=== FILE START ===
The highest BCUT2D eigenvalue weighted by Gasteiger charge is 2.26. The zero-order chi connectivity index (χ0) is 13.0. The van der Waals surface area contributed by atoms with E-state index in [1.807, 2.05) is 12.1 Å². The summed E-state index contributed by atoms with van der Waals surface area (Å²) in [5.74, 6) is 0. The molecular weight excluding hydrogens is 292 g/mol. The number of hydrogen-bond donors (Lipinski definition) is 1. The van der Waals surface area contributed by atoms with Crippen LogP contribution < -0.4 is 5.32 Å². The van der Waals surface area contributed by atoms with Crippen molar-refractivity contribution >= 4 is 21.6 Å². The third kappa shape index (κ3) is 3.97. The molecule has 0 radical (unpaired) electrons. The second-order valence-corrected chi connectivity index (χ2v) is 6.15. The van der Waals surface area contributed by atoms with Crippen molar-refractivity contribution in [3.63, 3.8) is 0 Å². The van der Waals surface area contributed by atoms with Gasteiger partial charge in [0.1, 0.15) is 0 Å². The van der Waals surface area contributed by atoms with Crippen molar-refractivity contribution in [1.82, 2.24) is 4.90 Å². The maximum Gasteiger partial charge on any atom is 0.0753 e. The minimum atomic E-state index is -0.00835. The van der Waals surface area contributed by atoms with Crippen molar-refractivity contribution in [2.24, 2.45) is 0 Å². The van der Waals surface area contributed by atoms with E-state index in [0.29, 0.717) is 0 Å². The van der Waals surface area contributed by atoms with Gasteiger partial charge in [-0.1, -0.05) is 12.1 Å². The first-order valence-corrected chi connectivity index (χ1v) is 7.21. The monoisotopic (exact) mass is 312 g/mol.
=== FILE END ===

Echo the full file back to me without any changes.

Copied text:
The highest BCUT2D eigenvalue weighted by Gasteiger charge is 2.26. The zero-order chi connectivity index (χ0) is 13.0. The van der Waals surface area contributed by atoms with E-state index in [1.807, 2.05) is 12.1 Å². The summed E-state index contributed by atoms with van der Waals surface area (Å²) in [5.74, 6) is 0. The molecular weight excluding hydrogens is 292 g/mol. The number of hydrogen-bond donors (Lipinski definition) is 1. The van der Waals surface area contributed by atoms with Crippen LogP contribution < -0.4 is 5.32 Å². The van der Waals surface area contributed by atoms with Crippen molar-refractivity contribution >= 4 is 21.6 Å². The third kappa shape index (κ3) is 3.97. The molecule has 0 radical (unpaired) electrons. The second-order valence-corrected chi connectivity index (χ2v) is 6.15. The van der Waals surface area contributed by atoms with Crippen molar-refractivity contribution in [3.63, 3.8) is 0 Å². The van der Waals surface area contributed by atoms with Gasteiger partial charge in [0.1, 0.15) is 0 Å². The van der Waals surface area contributed by atoms with Crippen molar-refractivity contribution in [1.82, 2.24) is 4.90 Å². The maximum Gasteiger partial charge on any atom is 0.0753 e. The minimum atomic E-state index is -0.00835. The van der Waals surface area contributed by atoms with Crippen molar-refractivity contribution in [2.24, 2.45) is 0 Å². The van der Waals surface area contributed by atoms with E-state index in [0.29, 0.717) is 0 Å². The van der Waals surface area contributed by atoms with Gasteiger partial charge in [-0.1, -0.05) is 12.1 Å². The first-order valence-corrected chi connectivity index (χ1v) is 7.21. The monoisotopic (exact) mass is 312 g/mol.